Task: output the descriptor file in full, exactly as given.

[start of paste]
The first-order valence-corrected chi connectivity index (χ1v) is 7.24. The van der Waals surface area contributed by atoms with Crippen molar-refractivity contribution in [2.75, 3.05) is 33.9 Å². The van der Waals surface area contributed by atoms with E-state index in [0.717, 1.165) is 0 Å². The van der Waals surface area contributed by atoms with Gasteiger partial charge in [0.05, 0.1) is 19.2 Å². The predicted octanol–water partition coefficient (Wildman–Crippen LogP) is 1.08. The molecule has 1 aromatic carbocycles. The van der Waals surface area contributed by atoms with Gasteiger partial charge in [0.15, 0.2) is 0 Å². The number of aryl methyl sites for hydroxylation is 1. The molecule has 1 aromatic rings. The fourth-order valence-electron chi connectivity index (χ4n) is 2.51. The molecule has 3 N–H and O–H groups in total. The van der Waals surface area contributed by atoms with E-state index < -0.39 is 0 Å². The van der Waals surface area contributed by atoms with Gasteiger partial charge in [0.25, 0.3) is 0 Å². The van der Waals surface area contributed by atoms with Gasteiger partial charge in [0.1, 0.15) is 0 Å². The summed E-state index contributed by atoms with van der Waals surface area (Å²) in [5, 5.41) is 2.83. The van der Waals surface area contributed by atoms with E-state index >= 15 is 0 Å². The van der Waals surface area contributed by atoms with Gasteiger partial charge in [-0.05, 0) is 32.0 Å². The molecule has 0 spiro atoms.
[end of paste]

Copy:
The first-order valence-corrected chi connectivity index (χ1v) is 7.24. The van der Waals surface area contributed by atoms with Crippen molar-refractivity contribution in [2.75, 3.05) is 33.9 Å². The van der Waals surface area contributed by atoms with E-state index in [0.717, 1.165) is 0 Å². The van der Waals surface area contributed by atoms with Gasteiger partial charge in [0.05, 0.1) is 19.2 Å². The predicted octanol–water partition coefficient (Wildman–Crippen LogP) is 1.08. The molecule has 1 aromatic carbocycles. The van der Waals surface area contributed by atoms with Gasteiger partial charge in [0.15, 0.2) is 0 Å². The number of aryl methyl sites for hydroxylation is 1. The molecule has 1 aromatic rings. The fourth-order valence-electron chi connectivity index (χ4n) is 2.51. The molecule has 3 N–H and O–H groups in total. The van der Waals surface area contributed by atoms with E-state index < -0.39 is 0 Å². The van der Waals surface area contributed by atoms with Gasteiger partial charge in [0.25, 0.3) is 0 Å². The van der Waals surface area contributed by atoms with Gasteiger partial charge in [0.1, 0.15) is 0 Å². The summed E-state index contributed by atoms with van der Waals surface area (Å²) in [5, 5.41) is 2.83. The van der Waals surface area contributed by atoms with E-state index >= 15 is 0 Å². The van der Waals surface area contributed by atoms with Gasteiger partial charge in [-0.05, 0) is 32.0 Å². The molecule has 0 spiro atoms.